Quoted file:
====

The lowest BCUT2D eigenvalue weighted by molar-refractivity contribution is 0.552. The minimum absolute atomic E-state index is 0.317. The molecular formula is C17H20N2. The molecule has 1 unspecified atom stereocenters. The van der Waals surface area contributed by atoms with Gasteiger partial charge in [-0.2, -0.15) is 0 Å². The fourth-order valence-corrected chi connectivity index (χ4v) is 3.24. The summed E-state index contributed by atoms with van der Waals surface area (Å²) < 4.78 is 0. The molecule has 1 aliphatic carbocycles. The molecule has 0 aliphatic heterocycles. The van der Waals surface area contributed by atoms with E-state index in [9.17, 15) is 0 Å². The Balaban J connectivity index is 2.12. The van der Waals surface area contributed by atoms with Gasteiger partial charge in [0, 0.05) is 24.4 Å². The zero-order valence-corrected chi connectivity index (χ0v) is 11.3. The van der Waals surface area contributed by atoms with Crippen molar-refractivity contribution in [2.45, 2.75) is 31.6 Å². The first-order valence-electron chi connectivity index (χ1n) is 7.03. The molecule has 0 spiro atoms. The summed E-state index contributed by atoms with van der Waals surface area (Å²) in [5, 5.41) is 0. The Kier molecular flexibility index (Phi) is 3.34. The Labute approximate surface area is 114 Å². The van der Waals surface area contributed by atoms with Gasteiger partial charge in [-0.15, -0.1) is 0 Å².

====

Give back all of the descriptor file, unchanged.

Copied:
The lowest BCUT2D eigenvalue weighted by molar-refractivity contribution is 0.552. The minimum absolute atomic E-state index is 0.317. The molecular formula is C17H20N2. The molecule has 1 unspecified atom stereocenters. The van der Waals surface area contributed by atoms with Gasteiger partial charge in [-0.2, -0.15) is 0 Å². The fourth-order valence-corrected chi connectivity index (χ4v) is 3.24. The summed E-state index contributed by atoms with van der Waals surface area (Å²) < 4.78 is 0. The molecule has 1 aliphatic carbocycles. The molecule has 0 aliphatic heterocycles. The van der Waals surface area contributed by atoms with E-state index in [9.17, 15) is 0 Å². The Balaban J connectivity index is 2.12. The van der Waals surface area contributed by atoms with Gasteiger partial charge in [0, 0.05) is 24.4 Å². The zero-order valence-corrected chi connectivity index (χ0v) is 11.3. The van der Waals surface area contributed by atoms with Crippen molar-refractivity contribution in [2.45, 2.75) is 31.6 Å². The first-order valence-electron chi connectivity index (χ1n) is 7.03. The molecule has 0 spiro atoms. The summed E-state index contributed by atoms with van der Waals surface area (Å²) in [5, 5.41) is 0. The Kier molecular flexibility index (Phi) is 3.34. The Labute approximate surface area is 114 Å². The van der Waals surface area contributed by atoms with Gasteiger partial charge in [-0.15, -0.1) is 0 Å².